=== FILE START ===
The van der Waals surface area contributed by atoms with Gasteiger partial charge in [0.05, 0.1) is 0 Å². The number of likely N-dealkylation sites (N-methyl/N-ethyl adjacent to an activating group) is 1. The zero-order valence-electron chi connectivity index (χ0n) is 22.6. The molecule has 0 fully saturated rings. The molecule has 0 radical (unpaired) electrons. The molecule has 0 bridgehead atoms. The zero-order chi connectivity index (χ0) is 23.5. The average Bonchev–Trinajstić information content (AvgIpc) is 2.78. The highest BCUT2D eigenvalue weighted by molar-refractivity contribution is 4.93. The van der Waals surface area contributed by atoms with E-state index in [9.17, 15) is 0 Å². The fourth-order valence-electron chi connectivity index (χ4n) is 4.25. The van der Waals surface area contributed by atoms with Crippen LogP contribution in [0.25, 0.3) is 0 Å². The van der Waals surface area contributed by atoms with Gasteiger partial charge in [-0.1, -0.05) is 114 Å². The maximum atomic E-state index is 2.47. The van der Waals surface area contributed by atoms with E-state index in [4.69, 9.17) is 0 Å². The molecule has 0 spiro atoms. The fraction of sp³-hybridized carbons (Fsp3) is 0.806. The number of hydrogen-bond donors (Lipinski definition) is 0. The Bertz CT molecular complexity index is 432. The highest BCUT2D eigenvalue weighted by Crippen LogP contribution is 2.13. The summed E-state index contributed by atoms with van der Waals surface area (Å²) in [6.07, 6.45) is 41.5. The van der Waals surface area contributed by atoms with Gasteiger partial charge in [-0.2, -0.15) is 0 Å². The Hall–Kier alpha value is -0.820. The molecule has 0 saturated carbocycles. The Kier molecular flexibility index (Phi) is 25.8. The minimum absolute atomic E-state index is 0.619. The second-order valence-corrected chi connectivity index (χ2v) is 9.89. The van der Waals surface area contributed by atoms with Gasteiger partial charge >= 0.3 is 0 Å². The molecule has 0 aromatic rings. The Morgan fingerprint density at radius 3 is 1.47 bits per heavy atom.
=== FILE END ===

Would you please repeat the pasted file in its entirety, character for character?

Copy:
The van der Waals surface area contributed by atoms with Gasteiger partial charge in [0.05, 0.1) is 0 Å². The number of likely N-dealkylation sites (N-methyl/N-ethyl adjacent to an activating group) is 1. The zero-order valence-electron chi connectivity index (χ0n) is 22.6. The molecule has 0 fully saturated rings. The molecule has 0 radical (unpaired) electrons. The molecule has 0 bridgehead atoms. The zero-order chi connectivity index (χ0) is 23.5. The average Bonchev–Trinajstić information content (AvgIpc) is 2.78. The highest BCUT2D eigenvalue weighted by molar-refractivity contribution is 4.93. The van der Waals surface area contributed by atoms with E-state index in [9.17, 15) is 0 Å². The fourth-order valence-electron chi connectivity index (χ4n) is 4.25. The van der Waals surface area contributed by atoms with Crippen LogP contribution in [0.25, 0.3) is 0 Å². The van der Waals surface area contributed by atoms with Gasteiger partial charge in [-0.1, -0.05) is 114 Å². The maximum atomic E-state index is 2.47. The van der Waals surface area contributed by atoms with E-state index in [4.69, 9.17) is 0 Å². The molecule has 0 spiro atoms. The fraction of sp³-hybridized carbons (Fsp3) is 0.806. The number of hydrogen-bond donors (Lipinski definition) is 0. The Bertz CT molecular complexity index is 432. The highest BCUT2D eigenvalue weighted by Crippen LogP contribution is 2.13. The summed E-state index contributed by atoms with van der Waals surface area (Å²) in [6.07, 6.45) is 41.5. The van der Waals surface area contributed by atoms with Gasteiger partial charge in [-0.2, -0.15) is 0 Å². The Hall–Kier alpha value is -0.820. The molecule has 0 saturated carbocycles. The Kier molecular flexibility index (Phi) is 25.8. The minimum absolute atomic E-state index is 0.619. The second-order valence-corrected chi connectivity index (χ2v) is 9.89. The van der Waals surface area contributed by atoms with Gasteiger partial charge >= 0.3 is 0 Å². The molecule has 0 aromatic rings. The Morgan fingerprint density at radius 3 is 1.47 bits per heavy atom.